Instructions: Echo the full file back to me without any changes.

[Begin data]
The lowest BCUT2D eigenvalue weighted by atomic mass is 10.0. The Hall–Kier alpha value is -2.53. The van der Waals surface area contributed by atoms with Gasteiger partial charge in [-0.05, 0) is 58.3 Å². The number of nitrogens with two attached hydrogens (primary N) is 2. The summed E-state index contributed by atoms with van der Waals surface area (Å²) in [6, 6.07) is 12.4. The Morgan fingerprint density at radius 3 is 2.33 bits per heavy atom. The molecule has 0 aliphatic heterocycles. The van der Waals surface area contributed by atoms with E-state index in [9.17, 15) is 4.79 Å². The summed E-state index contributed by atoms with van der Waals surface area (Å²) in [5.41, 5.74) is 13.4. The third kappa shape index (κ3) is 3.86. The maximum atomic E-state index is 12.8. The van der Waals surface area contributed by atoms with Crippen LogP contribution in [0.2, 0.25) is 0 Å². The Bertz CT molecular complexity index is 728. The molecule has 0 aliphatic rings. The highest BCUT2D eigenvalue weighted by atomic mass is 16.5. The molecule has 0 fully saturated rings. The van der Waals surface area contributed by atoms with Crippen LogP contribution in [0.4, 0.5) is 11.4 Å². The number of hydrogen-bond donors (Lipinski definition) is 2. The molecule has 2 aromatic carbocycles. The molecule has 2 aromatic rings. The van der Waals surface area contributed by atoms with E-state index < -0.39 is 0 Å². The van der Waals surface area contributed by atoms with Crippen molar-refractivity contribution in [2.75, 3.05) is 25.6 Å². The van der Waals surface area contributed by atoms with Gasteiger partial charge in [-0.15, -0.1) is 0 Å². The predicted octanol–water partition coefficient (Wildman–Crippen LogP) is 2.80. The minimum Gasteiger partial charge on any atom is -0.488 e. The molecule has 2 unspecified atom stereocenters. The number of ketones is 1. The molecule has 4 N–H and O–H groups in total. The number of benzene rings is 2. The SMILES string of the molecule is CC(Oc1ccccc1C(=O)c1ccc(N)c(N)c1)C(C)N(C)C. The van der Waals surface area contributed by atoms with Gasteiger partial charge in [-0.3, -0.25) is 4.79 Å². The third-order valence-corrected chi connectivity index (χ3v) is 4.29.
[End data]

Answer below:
The lowest BCUT2D eigenvalue weighted by atomic mass is 10.0. The Hall–Kier alpha value is -2.53. The van der Waals surface area contributed by atoms with Gasteiger partial charge in [-0.05, 0) is 58.3 Å². The number of nitrogens with two attached hydrogens (primary N) is 2. The summed E-state index contributed by atoms with van der Waals surface area (Å²) in [6, 6.07) is 12.4. The Morgan fingerprint density at radius 3 is 2.33 bits per heavy atom. The molecule has 0 aliphatic heterocycles. The van der Waals surface area contributed by atoms with E-state index in [9.17, 15) is 4.79 Å². The summed E-state index contributed by atoms with van der Waals surface area (Å²) in [5.41, 5.74) is 13.4. The third kappa shape index (κ3) is 3.86. The maximum atomic E-state index is 12.8. The van der Waals surface area contributed by atoms with Crippen LogP contribution in [0.2, 0.25) is 0 Å². The Bertz CT molecular complexity index is 728. The molecule has 0 aliphatic rings. The highest BCUT2D eigenvalue weighted by atomic mass is 16.5. The molecule has 0 fully saturated rings. The van der Waals surface area contributed by atoms with Crippen LogP contribution in [0.4, 0.5) is 11.4 Å². The number of hydrogen-bond donors (Lipinski definition) is 2. The molecule has 2 aromatic carbocycles. The molecule has 2 aromatic rings. The van der Waals surface area contributed by atoms with E-state index < -0.39 is 0 Å². The van der Waals surface area contributed by atoms with Crippen molar-refractivity contribution in [2.75, 3.05) is 25.6 Å². The van der Waals surface area contributed by atoms with Gasteiger partial charge in [-0.15, -0.1) is 0 Å². The predicted octanol–water partition coefficient (Wildman–Crippen LogP) is 2.80. The minimum Gasteiger partial charge on any atom is -0.488 e. The molecule has 2 unspecified atom stereocenters. The number of ketones is 1. The molecule has 4 N–H and O–H groups in total. The number of benzene rings is 2. The SMILES string of the molecule is CC(Oc1ccccc1C(=O)c1ccc(N)c(N)c1)C(C)N(C)C. The van der Waals surface area contributed by atoms with Gasteiger partial charge in [-0.3, -0.25) is 4.79 Å². The third-order valence-corrected chi connectivity index (χ3v) is 4.29.